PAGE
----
Over the past two decades online marketplace platforms have emerged at a dizzying pace to facilitate trade of goods and services. These platforms reduce trading frictions and present unprecedented opportunities for improved market performance, data collection and experimentation, deployment of multiple design levers, and more broadly, influencing the way people earn, learn, shop, travel, commute, marry, and live.
Platform operators have to address a host of intertwined market design challenges that span a wide range of activities. These include, but are not limited to, how to (i) manage externalities both on and off the platform; (ii) build and maintain trust and create a sense of fairness; (iii) choose what participants on each side of the market can and cannot do; (iv) grow the platform; (v) make recommendations that facilitate learning and efficient matching; (vi) compete with other platforms; and (vii) earn revenues.
The workshop will cover recent theoretical, empirical and experimental work on these central design issues in marketplace platforms, primarily from the disciplines of computer science, operations research, economics, and behavioral sciences. Participants will include a mix of academics and practitioners.
All events take place in the Calvin Lab auditorium.
The first and last days of the workshop (Monday, Sep 16 and Thursday, September 19) will have discussion sessions, but no formal talks. Further details about this workshop will be posted in due course. Enquiries may be sent to the organizers workshop-market2 [at] lists [dot] simons [dot] berkeley [dot] edu (at this address).
Registration is required to attend this workshop. Space may be limited, and you are advised to register early. The link to the registration form will appear on this page approximately 10 weeks before the workshop. To submit your name for consideration, please register and await confirmation of your acceptance before booking your travel.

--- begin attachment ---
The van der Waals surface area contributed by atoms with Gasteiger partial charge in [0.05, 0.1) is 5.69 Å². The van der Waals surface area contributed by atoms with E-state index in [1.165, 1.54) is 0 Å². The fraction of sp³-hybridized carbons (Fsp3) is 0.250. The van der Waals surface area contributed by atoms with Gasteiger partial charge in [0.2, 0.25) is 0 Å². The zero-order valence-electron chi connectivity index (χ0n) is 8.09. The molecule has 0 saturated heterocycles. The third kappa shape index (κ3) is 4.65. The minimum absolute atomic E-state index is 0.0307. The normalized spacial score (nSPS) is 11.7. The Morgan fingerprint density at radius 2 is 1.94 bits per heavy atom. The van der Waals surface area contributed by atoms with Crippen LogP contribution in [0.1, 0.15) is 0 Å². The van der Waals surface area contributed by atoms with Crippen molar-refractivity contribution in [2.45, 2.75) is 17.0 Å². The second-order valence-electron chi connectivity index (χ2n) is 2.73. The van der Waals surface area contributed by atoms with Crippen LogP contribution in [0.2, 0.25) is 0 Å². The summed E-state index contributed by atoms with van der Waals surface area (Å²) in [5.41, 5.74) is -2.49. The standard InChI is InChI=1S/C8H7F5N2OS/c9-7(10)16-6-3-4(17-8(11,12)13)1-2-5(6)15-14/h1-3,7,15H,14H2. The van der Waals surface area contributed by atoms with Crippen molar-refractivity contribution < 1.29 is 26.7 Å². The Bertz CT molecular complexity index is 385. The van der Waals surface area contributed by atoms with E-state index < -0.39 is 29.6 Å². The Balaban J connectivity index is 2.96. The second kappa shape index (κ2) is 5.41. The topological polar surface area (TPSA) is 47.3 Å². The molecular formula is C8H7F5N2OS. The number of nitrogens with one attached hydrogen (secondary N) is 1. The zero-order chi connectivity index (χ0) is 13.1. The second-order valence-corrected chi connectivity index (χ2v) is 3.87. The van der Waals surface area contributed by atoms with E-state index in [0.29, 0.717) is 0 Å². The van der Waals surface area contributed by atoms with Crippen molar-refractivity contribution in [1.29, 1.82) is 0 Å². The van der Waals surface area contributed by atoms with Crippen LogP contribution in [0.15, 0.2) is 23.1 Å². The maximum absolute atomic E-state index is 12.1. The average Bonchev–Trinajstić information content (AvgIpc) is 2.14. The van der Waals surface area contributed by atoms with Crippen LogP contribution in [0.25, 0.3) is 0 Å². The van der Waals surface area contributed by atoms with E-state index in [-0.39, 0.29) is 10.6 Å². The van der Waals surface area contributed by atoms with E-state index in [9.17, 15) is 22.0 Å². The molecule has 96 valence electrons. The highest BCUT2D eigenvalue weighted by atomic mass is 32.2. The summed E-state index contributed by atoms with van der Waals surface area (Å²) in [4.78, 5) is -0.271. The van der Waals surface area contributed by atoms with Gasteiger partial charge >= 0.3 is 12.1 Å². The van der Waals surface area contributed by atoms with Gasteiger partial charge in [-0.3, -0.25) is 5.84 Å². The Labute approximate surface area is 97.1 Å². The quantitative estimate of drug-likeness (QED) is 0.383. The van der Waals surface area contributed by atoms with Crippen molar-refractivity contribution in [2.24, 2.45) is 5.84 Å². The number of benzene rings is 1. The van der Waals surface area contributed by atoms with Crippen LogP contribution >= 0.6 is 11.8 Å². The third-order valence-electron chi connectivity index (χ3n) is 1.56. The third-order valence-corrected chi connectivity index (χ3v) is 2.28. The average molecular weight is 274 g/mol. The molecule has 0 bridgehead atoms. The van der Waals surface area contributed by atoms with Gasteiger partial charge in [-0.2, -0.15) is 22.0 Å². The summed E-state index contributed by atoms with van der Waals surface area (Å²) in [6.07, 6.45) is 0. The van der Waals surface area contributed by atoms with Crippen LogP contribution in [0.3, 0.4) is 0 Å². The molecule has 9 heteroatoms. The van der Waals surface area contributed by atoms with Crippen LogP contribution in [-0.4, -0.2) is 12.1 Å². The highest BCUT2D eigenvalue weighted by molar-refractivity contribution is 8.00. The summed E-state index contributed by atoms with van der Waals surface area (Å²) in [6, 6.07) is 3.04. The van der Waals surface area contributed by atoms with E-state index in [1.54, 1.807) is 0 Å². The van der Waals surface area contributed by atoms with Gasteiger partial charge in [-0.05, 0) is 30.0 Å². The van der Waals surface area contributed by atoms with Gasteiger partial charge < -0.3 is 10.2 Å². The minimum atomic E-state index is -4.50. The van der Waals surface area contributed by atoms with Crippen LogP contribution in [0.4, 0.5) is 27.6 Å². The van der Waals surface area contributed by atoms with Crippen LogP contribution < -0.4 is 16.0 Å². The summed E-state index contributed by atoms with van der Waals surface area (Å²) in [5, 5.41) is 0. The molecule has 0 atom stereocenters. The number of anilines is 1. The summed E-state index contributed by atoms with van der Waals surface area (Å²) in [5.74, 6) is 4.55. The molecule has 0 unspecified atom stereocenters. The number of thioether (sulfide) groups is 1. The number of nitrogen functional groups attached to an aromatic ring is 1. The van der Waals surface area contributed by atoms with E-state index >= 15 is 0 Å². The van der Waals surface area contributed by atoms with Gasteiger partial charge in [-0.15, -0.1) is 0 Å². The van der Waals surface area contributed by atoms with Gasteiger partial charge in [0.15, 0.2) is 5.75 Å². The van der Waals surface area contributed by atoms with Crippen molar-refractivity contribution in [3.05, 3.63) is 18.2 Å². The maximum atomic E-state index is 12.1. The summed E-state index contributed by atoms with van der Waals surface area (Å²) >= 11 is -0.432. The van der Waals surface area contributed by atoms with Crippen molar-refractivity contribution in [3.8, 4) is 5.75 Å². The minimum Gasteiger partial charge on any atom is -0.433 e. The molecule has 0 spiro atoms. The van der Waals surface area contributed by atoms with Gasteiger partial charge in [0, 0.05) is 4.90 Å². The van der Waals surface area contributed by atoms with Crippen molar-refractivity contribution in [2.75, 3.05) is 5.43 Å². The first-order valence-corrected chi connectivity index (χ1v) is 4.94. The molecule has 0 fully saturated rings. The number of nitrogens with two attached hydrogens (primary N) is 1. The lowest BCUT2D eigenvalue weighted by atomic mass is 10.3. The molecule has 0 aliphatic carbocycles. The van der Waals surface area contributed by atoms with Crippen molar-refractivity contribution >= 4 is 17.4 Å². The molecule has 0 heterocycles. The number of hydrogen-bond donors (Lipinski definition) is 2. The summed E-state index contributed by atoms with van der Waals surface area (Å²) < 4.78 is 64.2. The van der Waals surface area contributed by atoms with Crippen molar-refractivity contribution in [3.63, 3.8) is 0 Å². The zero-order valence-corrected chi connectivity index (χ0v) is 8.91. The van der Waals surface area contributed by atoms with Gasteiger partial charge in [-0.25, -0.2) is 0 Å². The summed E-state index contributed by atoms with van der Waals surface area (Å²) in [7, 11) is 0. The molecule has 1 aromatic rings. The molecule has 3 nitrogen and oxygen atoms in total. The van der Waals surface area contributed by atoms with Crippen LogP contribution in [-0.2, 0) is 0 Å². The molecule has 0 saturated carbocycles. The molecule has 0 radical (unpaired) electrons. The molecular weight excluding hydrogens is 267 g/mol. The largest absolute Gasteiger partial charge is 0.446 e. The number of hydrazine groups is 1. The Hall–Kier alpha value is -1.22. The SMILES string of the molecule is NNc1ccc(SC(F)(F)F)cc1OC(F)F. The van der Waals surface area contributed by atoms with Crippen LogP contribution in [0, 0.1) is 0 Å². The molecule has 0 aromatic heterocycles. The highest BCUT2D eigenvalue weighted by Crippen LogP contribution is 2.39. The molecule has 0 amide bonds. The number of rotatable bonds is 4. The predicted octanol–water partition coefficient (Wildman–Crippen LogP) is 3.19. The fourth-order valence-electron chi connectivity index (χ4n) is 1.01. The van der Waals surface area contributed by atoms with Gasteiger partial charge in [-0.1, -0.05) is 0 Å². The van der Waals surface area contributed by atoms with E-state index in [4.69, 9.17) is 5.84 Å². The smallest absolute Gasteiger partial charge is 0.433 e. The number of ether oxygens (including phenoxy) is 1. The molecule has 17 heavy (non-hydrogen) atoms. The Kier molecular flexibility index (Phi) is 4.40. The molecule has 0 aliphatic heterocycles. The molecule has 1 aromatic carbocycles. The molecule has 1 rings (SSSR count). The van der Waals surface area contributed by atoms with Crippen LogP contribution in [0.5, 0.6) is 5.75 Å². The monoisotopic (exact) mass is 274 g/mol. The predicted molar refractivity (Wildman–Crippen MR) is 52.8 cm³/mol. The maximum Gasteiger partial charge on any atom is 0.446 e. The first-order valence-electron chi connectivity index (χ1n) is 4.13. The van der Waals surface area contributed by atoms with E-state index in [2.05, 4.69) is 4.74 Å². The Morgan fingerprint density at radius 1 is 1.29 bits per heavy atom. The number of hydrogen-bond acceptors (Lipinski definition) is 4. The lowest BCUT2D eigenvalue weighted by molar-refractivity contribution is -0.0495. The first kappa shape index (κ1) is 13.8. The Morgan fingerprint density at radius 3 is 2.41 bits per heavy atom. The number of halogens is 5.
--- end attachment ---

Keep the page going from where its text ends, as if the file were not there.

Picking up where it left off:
Nicholas Arnosti (Columbia University), Itai Ashlagi (Stanford University), Susan Athey (Stanford), Sid Banerjee (Cornell University), Francis Bloch (Paris School of Economics), Caterina Calsamiglia (University of Pompeu Fabra), Gabrielle Demange (Paris School of Economics), John Dickerson (University of Maryland), Laura Doval (Caltech), Federico Echenique (California Institute of Technology), Yuri Faenza (Columbia University), Chiara Farronato (Harvard Business School), Andrey Fradkin (Boston University), Karthik Gajulapalli (UC Irvine), Vasilis Gkatzelis (Drexel University), Kira Goldner (University of Washington), John Horton (NYU), Chamsi Hssaine (Cornell University), Nicole Immorlica (Microsoft Research), Ravi Jagadeesan (Harvard University), Ramesh Johari (Stanford University), SangMok Lee (Washington University in St. Louis), Matthew Leister (Monash University), Jacob Leshno (University of Chicago), Irene Lo (Stanford University), James Lui (UC Irvine), Gregory Macnamara (Stanford University), Tung Mai (UC Irvine), Vahideh Manshadi (Yale University), Nimrod Megiddo (IBM Almaden Research Center), Aranyak Mehta (Google), Divyarthi Mohan (Princeton University), Seffi Naor (Technion – Israel Institute of Technology), Hamid Nazerzadeh (Uber & University of Southern California), Afshin Nikzad (UC Berkeley), Oren Reshef (UC Berkeley), Daniela Saban (Stanford University), Amin Saberi (Stanford University), Daniel Schoepflin (Drexel University), Peng Shi (University of Southern California), Nicolas Stier (Facebook), Philipp Strack (UC Berkeley), Garrett van Ryzin (Cornell Tech & Lyft), Vijay Vazirani (UC Irvine), Nikhil Vellodi (Princeton), Gideon Weiss (The University of Haifa), Adam Wierman (California Institute of Technology), Yi Xin (Caltech), Richard Xu (USC), Leeat Yariv (Princeton University), Giorgos Zervas (Boston University)